Thirty years ago on this date, on my fourteenth birthday, I was one thirteen-foot jump away from taking my own life. I’d felt this way before, quite a bit throughout ’81, ’82 and ’83, but I’d never come close to actually acting on my suicidal thoughts. I knew that despite getting beat by my then stepfather Maurice, neglected by Mom and family, ostracized at school and walking around with a kufi that only held the promise for more poverty, that my life wasn’t that bad. At least, compared to living in Biafra in the late-1960s or in Cambodia under the Khmer Rouge.
But the support of my classmates after my recent mugging reminded me of the reality that I had no friends, and hadn’t had a friend for more than two and a half years. Combined with the silly season of the holidays and no birthday celebration for me for the sixth year in a row, I was so down on by the morning of Tuesday, December 27, ’83. So much so that when I went to the store for my Mom that mid-afternoon, the stone bridge across the Hutchinson River Parkway that connected Mount Vernon to Pelham via East Lincoln called to me. It might as well have said, “This is the way. This is the only way.”
From Boy @ The Window:
I looked down at the cars underneath as I put myself, one leg at a time, atop the short stone wall, meant to keep young kids from falling off the bridge. As I stood there, I kept thinking, “What do I have to live for anyway?” Tears started to well up as I continued to look down at the cars as they zoomed by on both sides of the four-lane parkway.
Then I had thoughts. And having any thoughts at all, especially thoughts of anything other than suicide, will short-circuit any attempt to kill yourself. One was of the remote possibility that taking my life could actually hurt someone else, Mom, my family, maybe even my classmates or teachers. A second, even more sobering thought was that I could survive the thirteen-foot jump. Only to be run over by a car going at fifty or fifty-five. And I could possibly survive that, too. But I’d end up brain-damaged or paralyzed or a vegetable or in a coma. There were too many risks involved to just jump off the bridge. For a few seconds I stood there, lost and not sure of what to do next. My next thought, my third one, was that maybe, just maybe, this is what hitting bottom really feels like. Maybe something good for me and my life was just around the corner. Maybe if I hold out a little longer, I’d find a reason to live my life and live it well. My fourth thought brought me to Maurice. “Wouldn’t that be the best revenge, that I overcome every situation in my life and become successful? Wouldn’t making the ultimate comeback from the edge of the cliff be better than ending it all now?,” I thought. With that, I got down from the stone wall and went on a long walk through Pelham before going home. I wasn’t relieved, but I wasn’t ready to take my own life yet either.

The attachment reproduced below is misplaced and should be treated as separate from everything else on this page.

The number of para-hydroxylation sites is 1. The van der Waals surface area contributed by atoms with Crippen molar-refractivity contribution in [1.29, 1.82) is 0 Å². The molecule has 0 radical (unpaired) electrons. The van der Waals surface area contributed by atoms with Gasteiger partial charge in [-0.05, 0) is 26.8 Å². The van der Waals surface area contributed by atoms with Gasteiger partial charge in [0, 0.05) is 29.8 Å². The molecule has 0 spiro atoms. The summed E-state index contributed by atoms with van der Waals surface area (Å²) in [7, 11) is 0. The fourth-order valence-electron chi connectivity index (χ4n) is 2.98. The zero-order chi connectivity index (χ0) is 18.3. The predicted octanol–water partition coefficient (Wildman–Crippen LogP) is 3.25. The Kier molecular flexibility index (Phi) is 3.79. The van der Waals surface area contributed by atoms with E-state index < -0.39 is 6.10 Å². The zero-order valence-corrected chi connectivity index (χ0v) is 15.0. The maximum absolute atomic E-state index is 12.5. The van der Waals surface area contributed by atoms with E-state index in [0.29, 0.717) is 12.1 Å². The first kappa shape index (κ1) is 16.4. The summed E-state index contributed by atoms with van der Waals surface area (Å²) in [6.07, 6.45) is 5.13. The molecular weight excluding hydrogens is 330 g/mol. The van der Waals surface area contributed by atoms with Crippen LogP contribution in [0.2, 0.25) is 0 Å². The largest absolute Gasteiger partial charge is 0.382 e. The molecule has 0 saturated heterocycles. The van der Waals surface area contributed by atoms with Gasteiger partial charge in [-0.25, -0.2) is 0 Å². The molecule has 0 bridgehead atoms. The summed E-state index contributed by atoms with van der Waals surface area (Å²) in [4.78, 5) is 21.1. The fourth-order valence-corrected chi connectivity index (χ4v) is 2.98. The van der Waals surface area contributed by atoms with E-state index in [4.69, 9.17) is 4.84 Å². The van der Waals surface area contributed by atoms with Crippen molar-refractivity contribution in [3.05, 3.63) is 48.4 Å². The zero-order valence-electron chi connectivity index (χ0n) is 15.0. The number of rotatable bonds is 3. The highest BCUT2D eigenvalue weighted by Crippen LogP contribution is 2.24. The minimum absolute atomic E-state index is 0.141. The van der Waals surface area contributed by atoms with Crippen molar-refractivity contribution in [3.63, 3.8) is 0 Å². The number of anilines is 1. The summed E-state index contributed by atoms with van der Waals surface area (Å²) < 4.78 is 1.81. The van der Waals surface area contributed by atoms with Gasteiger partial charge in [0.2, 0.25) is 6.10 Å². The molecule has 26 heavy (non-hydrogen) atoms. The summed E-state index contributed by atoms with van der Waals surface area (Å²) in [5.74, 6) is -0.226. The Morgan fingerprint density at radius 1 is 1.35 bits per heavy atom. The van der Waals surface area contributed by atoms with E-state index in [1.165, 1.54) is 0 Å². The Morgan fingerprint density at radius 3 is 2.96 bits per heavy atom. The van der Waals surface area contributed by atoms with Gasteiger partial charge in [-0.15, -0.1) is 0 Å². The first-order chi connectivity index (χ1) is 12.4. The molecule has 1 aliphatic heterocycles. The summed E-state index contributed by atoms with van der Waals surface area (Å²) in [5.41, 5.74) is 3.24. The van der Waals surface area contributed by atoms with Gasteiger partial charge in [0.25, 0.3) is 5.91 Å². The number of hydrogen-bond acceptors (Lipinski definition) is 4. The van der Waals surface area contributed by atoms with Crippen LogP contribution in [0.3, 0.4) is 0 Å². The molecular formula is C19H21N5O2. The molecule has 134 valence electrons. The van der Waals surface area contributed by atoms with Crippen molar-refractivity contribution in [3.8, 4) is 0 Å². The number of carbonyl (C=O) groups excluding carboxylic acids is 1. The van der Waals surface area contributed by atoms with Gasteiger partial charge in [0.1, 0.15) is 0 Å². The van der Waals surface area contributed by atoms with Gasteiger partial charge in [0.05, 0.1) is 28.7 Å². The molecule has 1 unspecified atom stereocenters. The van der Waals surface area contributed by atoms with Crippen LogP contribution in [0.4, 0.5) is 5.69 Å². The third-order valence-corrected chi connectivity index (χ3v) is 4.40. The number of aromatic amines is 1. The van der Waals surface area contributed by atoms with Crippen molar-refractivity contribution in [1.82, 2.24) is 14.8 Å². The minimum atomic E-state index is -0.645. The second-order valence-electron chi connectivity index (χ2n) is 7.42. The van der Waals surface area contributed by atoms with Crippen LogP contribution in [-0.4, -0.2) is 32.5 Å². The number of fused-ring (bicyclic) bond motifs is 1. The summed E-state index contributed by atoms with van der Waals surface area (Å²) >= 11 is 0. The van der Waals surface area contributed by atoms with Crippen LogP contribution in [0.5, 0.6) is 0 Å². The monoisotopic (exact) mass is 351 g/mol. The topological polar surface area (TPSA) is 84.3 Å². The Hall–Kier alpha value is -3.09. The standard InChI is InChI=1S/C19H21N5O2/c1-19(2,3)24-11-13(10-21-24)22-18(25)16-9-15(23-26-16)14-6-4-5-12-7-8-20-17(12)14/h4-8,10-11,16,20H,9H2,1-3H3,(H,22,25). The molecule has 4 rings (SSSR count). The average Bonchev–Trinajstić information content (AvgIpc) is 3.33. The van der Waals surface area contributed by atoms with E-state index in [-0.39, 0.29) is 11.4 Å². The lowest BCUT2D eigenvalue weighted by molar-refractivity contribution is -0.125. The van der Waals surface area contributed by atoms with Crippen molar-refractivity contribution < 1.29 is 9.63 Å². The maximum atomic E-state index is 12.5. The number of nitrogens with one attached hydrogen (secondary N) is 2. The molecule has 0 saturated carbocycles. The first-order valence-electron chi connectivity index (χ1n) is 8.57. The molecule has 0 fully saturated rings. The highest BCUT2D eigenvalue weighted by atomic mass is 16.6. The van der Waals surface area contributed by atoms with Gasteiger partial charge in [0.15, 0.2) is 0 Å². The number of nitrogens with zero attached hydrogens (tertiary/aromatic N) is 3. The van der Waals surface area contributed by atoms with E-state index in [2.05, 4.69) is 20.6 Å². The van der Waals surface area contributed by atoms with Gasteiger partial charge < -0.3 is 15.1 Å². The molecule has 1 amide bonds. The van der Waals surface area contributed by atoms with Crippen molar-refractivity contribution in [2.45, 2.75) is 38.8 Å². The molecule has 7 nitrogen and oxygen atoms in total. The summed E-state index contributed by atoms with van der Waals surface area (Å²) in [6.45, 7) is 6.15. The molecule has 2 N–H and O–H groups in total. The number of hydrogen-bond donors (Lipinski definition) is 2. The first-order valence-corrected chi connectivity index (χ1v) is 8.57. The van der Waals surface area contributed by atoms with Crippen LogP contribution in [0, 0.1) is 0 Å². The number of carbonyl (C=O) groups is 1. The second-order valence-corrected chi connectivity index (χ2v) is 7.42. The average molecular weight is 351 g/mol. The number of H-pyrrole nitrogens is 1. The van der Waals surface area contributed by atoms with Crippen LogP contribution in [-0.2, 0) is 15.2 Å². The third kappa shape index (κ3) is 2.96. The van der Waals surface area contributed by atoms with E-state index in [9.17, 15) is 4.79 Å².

This was the moment I decided no one else was ever going to make another decision about religion or my eternal spirit for me ever again. That I was no longer a Hebrew-Israelite. But I needed more to believe in, sometime bigger than me, because it was way too early yet for me to simply believe in myself. The only way being an atheist made any sense to me was only if there really was no god or God at all, and the scientific evidence didn’t lean in any direction. Plus, if atheism were a proven fact, and not just a belief born of both science and emotion, then suicide made perfect sense, and after coming off that ledge, it really didn’t seem rational anymore.
Thank God Facebook or Twitter didn’t exist in ’83. Between Alex and Starling and Wendy, my family and their religion, our poverty and my PTSD, all it would’ve taken thirty years ago would’ve been one tweet or post, and the timeline for me that now includes three degrees, three careers, a wife and a son (not to mention two books) wouldn’t exist. But if there really are alternate universes, then I killed myself in at least one of them three decades ago. And to that version of me, I get it, I understand, and I’m sorry that you didn’t make it.